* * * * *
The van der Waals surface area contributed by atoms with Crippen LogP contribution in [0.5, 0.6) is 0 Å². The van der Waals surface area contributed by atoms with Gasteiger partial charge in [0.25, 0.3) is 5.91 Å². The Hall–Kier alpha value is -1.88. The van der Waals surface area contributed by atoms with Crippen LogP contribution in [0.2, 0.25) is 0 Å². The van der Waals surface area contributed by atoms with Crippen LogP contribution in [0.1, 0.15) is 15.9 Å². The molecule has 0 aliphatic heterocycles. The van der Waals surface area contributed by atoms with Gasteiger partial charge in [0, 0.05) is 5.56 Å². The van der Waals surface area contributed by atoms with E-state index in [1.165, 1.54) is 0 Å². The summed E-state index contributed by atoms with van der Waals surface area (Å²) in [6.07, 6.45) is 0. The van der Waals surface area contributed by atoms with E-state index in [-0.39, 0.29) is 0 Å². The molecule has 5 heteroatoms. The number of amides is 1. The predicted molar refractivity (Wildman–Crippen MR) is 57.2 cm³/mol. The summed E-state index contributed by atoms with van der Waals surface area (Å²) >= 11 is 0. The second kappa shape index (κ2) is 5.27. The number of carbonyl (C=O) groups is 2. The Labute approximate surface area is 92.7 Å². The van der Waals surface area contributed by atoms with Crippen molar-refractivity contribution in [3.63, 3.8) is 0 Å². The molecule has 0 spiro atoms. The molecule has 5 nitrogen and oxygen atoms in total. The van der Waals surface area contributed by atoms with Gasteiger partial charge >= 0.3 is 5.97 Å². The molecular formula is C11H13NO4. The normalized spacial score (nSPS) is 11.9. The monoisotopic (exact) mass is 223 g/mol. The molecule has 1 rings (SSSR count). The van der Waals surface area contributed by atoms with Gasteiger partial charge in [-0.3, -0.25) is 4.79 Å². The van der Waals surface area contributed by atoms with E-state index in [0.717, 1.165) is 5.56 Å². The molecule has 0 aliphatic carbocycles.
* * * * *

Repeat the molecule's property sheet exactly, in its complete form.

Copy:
The van der Waals surface area contributed by atoms with Crippen LogP contribution in [0.5, 0.6) is 0 Å². The van der Waals surface area contributed by atoms with Gasteiger partial charge in [0.25, 0.3) is 5.91 Å². The Hall–Kier alpha value is -1.88. The van der Waals surface area contributed by atoms with Crippen LogP contribution in [0.2, 0.25) is 0 Å². The van der Waals surface area contributed by atoms with Crippen LogP contribution in [0.1, 0.15) is 15.9 Å². The molecule has 0 aliphatic heterocycles. The van der Waals surface area contributed by atoms with Gasteiger partial charge in [0, 0.05) is 5.56 Å². The van der Waals surface area contributed by atoms with E-state index in [1.165, 1.54) is 0 Å². The summed E-state index contributed by atoms with van der Waals surface area (Å²) in [6.07, 6.45) is 0. The van der Waals surface area contributed by atoms with E-state index in [-0.39, 0.29) is 0 Å². The molecule has 5 heteroatoms. The number of amides is 1. The predicted molar refractivity (Wildman–Crippen MR) is 57.2 cm³/mol. The summed E-state index contributed by atoms with van der Waals surface area (Å²) >= 11 is 0. The second kappa shape index (κ2) is 5.27. The number of carbonyl (C=O) groups is 2. The Labute approximate surface area is 92.7 Å². The van der Waals surface area contributed by atoms with Crippen molar-refractivity contribution in [3.63, 3.8) is 0 Å². The molecule has 0 spiro atoms. The molecule has 5 nitrogen and oxygen atoms in total. The van der Waals surface area contributed by atoms with Gasteiger partial charge >= 0.3 is 5.97 Å². The molecular formula is C11H13NO4. The normalized spacial score (nSPS) is 11.9. The monoisotopic (exact) mass is 223 g/mol. The molecule has 1 rings (SSSR count). The van der Waals surface area contributed by atoms with Gasteiger partial charge in [-0.3, -0.25) is 4.79 Å². The van der Waals surface area contributed by atoms with E-state index in [0.717, 1.165) is 5.56 Å². The molecule has 0 aliphatic carbocycles.